Boxer Research Paper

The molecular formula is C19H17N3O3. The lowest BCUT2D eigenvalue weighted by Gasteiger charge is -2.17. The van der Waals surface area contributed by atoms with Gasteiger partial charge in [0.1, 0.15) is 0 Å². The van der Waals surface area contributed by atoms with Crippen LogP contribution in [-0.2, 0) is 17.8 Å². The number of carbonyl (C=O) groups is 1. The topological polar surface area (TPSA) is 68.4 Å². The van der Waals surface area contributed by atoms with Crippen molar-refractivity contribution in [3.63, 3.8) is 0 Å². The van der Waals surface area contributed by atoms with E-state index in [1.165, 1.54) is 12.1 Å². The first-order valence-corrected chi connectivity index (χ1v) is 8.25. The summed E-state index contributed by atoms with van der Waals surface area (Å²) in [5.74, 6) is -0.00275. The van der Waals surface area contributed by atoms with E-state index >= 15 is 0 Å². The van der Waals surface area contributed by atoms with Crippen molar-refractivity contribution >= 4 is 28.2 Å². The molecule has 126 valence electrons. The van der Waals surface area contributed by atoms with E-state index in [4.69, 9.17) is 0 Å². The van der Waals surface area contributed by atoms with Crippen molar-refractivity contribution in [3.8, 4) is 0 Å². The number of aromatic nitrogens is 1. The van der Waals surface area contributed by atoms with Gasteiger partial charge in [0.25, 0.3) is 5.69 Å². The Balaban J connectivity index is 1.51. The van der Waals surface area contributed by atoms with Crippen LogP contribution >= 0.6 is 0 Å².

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Noble, self-assured, fearless, the Boxer stands out as one of the most impressive of all breeds (Hannibal 7). But he has something else in his favor. The Boxer is lovable, friendly, and playful; in fact, he is a true clown at heart (Hannibal 7). These two sets of characteristics, which, at first glance, seem diametrically opposed to each other, sum up the true charm of the breed (Hannibal 7). The Boxer will be your loyal protector, but he will also be your family friend (Hannibal 7). The Boxer is also playful, exuberant, inquisitive, attentive, devoted, demonstrative, and outgoing; it is a perfect companion for an active family (Coile 117). The AKC or American Kennel Club recognized the breed soon after, but only in the 1940’s did the breed begin its steady rise to the top of the popularity charts, eventually peaking as the 4th most popular breed in America (Coile 117). It all started in the Munich area of southern Germany in the closing years of the 19th century (Hannibal 7). The Boxer descends from the Brabanter Bullenbeisser, an ancient hunting and bull-baiting dog originating in the Belgian town of Brabant during the Middle Ages (Gallagher 1). The Boxer derives from two central European breeds of dog that no longer exist: the larger Danziger Bullenbeiser and smaller Brabanter Bullenbeiser (Coile 116). Bullenbeiser means Bull-Biter, and these dogs were used to chase large game through the forest, hanging onto it until the hunter arrived to kill it (Coile 116). This required a strong but agile dog to breathe while its jaws were clamped onto an animal (Coile 116). Around the 1830’s, German hunters began a concerted effort to create a new breed, crossing their Bullenbeisser with Mastiff type dogs for size, Terriers for tenacity, and finally, Bulldogs (Coile 116). The result was a tough agile dog with a stream-lined body and strong grip (Coile 116). When Bull-Baiting was outlawed, the dogs were mostly used as butcher dogs in Germany, controlling cattle in slaughter yards (Coile 116). By 1895, an entirely new breed, The Boxer, had been established (Coile 116). The birthday of the first Boxer is February 26th, 1895-the true starting point of a breed that has become a worldwide favorite (Hannibal 8). The litter sired by Tom, the Bulldog, produced a dark brindle dog called Flocki (Hannibal 8). The first officially registered Boxer of 1895 actually looked different from the modern-day Boxer (Gallagher 7). Today’s Boxer is a medium-sized dog, with males standing 23 to 25 inches tall and weighing 65 to 70 pounds (Gallagher 7). Females are usually 21 to 23 inches tall and weighing 55 to 60 pounds (Gallagher 7). They have wide heads, thick upper lips, and drop ears (Mehus-Roe 75). Sometimes their ears are cropped so they stand erect (Mehus-Roe 75). Their tails are usually docked, meaning they are shortened (Mehus-Roe 75-76). They have short coats that are fawn or brindle colored with black masks (Mehus-Roe 76). The breed is characterized by its brachycephalic head, a very short, broad head with an undershot bite (Gallagher 7). Brachycephalic dogs have a harder time regulating body temperature and are susceptible to hypothermia and heat-stroke (Gallagher 7). Boxers are always one of two colors: fawn or brindle (Gallagher 7). Fawn colors range in shades from pale tan to deep deer red, the deeper shades are more desirable (Gallagher 7). Brindle refers to a fawn background overlaid with varying black strips (Gallagher 7). Abundant black striping that obscures the fawn background gives the impression of a reverse brindle (Gallagher 7-8). An all-white Boxer is really a Fawn or brindle with very extensive white markings covering most of or the entire coat (Gallagher 8). These dogs are called flashy fawns or flashy brindles have one cop[y of this gene, while ultra-flashy Boxers have two (Gallagher 8). A gene for deafness can also be present in white Boxers, which is why breeders will not breed them (Gallagher 8). In fact, the ACK or...
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